For the second equality, is the index of a set of all voxels involved by segment , and is the length of the part of the segment passing through voxel . This is illustrated in Fig. 1(c). The extinction coefficient is now a piece-wise constant function because of the voxelization; then the integral turns into a sum (the idea that this integral can be turned into a sum has been discussed before,61 however, not in the context of tomography).
This simplifies the computation; however, the sum over a set is not preferable in terms of implementation and optimization. We propose here to use a vector representation of both extinction coefficients and segment lengths, which is the third equality of the above equation. The first vector stores the values of the extinction coefficients of all voxels. This vector can be generated by serializing the voxels on the grid in a certain order. The second vector contains the values of the lengths for all voxels. We should note that this vector is very sparse; most of the voxels have no intersection with the segment . Hence, only a few elements in have nonzero values, and the other elements are zero because those voxels have no intersection and .
This sparsity of the vector facilitates the construction of a whole path because path segments can be added as follows:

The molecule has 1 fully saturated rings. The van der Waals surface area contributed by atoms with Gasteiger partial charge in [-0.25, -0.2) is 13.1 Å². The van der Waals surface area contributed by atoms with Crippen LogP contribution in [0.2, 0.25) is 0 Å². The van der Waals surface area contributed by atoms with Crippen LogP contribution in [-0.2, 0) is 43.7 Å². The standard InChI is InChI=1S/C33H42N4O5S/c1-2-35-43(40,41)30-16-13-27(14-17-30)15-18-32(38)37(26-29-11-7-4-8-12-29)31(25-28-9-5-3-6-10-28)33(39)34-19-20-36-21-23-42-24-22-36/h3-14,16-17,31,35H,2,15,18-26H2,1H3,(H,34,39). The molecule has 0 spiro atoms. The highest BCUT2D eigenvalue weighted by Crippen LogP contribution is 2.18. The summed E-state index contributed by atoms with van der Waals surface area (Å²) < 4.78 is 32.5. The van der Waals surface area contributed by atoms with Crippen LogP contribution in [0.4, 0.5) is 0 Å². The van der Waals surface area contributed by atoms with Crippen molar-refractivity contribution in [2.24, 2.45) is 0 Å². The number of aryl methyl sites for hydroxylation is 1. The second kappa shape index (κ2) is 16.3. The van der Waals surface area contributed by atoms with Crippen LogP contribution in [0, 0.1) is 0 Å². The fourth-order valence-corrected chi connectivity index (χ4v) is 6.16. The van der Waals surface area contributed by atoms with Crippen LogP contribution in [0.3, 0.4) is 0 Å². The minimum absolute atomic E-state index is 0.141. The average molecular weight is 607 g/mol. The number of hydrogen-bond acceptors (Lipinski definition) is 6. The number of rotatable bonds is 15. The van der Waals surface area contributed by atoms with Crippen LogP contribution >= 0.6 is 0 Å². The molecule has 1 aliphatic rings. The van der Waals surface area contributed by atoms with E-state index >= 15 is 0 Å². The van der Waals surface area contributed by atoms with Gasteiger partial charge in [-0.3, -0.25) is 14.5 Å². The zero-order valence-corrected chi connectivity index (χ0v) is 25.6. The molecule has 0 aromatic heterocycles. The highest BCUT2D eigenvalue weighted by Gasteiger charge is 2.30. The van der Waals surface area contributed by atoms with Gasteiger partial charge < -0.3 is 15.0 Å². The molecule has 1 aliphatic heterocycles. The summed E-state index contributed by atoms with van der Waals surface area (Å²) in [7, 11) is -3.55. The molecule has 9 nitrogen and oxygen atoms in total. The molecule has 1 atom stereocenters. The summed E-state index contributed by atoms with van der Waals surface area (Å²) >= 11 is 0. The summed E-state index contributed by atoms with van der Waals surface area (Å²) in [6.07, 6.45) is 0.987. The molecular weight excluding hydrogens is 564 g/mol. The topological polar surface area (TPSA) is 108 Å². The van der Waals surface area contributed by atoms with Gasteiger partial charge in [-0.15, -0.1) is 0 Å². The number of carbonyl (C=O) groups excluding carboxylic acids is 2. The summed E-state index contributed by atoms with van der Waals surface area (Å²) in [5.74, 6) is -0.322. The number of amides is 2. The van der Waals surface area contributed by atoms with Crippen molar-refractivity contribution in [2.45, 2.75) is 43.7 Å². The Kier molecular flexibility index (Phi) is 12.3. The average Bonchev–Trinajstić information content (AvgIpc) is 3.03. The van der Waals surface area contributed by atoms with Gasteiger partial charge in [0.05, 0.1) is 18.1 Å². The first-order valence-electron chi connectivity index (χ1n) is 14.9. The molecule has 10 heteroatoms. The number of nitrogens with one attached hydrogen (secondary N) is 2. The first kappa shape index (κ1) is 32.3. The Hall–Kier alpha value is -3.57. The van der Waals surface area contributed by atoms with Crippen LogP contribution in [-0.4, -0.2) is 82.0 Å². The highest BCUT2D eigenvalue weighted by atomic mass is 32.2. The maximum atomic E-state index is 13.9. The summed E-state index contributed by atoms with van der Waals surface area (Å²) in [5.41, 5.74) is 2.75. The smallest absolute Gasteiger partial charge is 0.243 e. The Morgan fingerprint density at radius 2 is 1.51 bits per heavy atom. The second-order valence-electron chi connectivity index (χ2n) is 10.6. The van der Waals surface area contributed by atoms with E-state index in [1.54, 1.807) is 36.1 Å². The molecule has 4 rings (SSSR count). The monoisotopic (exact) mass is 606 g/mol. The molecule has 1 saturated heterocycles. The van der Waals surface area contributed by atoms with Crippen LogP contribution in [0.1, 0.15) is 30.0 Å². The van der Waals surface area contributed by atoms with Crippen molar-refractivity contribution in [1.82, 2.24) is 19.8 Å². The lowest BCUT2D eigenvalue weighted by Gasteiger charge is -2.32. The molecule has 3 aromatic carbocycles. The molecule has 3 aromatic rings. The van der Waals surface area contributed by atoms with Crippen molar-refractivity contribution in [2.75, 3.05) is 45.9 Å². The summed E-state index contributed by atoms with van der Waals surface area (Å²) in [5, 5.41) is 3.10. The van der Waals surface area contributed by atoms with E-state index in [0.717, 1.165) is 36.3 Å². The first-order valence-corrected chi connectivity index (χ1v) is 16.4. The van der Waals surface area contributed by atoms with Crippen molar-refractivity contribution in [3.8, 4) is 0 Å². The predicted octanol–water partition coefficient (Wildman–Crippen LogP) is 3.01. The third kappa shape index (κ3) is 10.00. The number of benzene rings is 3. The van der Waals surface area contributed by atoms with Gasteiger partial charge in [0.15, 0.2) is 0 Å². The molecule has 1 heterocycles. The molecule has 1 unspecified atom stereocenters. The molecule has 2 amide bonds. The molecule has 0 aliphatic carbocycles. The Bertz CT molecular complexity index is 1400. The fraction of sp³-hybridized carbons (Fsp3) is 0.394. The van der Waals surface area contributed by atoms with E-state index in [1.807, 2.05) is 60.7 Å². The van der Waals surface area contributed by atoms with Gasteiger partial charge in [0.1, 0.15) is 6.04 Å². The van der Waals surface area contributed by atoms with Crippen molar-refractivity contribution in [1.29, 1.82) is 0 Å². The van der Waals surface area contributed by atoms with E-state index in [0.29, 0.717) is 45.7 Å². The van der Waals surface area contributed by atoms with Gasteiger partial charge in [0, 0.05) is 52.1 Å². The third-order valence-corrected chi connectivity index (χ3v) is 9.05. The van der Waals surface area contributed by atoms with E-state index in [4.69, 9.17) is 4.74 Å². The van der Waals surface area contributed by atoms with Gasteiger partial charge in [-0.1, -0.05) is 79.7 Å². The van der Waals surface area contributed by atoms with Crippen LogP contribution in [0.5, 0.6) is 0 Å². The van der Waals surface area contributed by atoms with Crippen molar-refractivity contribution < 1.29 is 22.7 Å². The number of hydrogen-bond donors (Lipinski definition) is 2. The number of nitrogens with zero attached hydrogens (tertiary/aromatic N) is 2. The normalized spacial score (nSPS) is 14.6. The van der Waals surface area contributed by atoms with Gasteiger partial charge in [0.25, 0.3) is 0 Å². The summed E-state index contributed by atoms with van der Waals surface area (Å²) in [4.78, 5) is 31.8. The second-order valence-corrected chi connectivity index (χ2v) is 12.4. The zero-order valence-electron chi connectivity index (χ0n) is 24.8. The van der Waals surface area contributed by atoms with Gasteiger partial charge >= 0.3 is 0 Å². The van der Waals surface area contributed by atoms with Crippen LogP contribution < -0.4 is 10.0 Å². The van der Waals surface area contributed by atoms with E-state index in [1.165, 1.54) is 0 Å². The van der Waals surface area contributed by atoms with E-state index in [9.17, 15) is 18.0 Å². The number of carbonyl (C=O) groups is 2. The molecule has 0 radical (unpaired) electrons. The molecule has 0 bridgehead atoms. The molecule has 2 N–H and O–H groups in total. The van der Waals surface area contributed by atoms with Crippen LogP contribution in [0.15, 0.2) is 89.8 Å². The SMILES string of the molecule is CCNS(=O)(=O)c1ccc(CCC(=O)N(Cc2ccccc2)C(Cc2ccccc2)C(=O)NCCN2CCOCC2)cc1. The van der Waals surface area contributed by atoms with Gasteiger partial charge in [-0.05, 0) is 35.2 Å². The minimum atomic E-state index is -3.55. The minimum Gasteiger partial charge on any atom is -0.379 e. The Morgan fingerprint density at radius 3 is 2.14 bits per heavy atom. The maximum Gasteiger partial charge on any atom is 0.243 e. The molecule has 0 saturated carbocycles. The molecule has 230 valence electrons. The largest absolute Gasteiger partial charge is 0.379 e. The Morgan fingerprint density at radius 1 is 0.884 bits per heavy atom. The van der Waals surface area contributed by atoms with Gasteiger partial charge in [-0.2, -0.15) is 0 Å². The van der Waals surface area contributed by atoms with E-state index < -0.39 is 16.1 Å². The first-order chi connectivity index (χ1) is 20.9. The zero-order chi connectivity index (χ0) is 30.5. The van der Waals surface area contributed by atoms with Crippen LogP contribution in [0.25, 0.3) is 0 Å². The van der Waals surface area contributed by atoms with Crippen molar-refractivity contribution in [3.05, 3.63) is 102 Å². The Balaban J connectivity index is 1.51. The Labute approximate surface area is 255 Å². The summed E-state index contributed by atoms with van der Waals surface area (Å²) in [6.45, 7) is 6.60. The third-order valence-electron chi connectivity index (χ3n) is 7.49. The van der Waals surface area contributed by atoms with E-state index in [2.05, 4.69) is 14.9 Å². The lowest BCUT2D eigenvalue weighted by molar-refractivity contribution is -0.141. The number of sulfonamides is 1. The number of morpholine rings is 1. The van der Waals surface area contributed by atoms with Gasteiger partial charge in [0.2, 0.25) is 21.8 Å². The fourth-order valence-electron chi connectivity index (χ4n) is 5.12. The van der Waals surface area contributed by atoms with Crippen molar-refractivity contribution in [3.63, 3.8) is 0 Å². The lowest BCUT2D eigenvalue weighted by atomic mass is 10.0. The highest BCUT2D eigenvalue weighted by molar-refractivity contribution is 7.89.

Using this notation to rewrite Eq. (17), we have
Two-Dimensional Layered Model of Forward Scattering
As a first attempt, we design a two-dimensional (2-D) layered grid, instead of the three-dimensional (3-D) one. Since we voxelize the medium into a regular grid, the 2-D medium consists of parallel layers. Hereafter, a 3-D direction between vertices is written as a 2-D direction and a steradian measure as an angular measure .
As shown in Fig. 2, we assume a particular layer scattering having the following properties. First, vertices of path are located at the centers of each voxel. The light source is located on the boundary of the top surface of the voxels in the top layer. Similarly, the detector is located on the boundary of the bottom surface of the voxels in the bottom layer. Second, directions and at the beginning and end of a path are perpendicular to the boundary. This means that scattering begins at and ends at . Third, forward scattering happens layer by layer. More specifically, light is scattered at the center of a voxel in a layer and then goes to the center of a voxel in the next (below) layer. Scattering is assumed to happen every time the light traverses voxel centers. Even if the next voxel is just below the current voxel and the path segment is straight, it is regarded as scattering. Fourth, the scattering coefficient is uniform, .
By ignoring paths exiting from the sides of the grid, the number of all possible paths is , where is the number of layers and is the number of voxels in one layer.
Approximating the Phase Function with a Gaussian
We use a Gaussian model as an approximation of the phase function
First, existing phase function models10,12,3536.37.–38 are those for 3-D scattering, not for 2-D. This means that those functions are normalized for integrals over the unit sphere : . Most of the phase functions assume isotropy (rotational symmetry), and hence, the function has a form taking angle as an argument; however, . These functions, therefore, are not adequate for our case.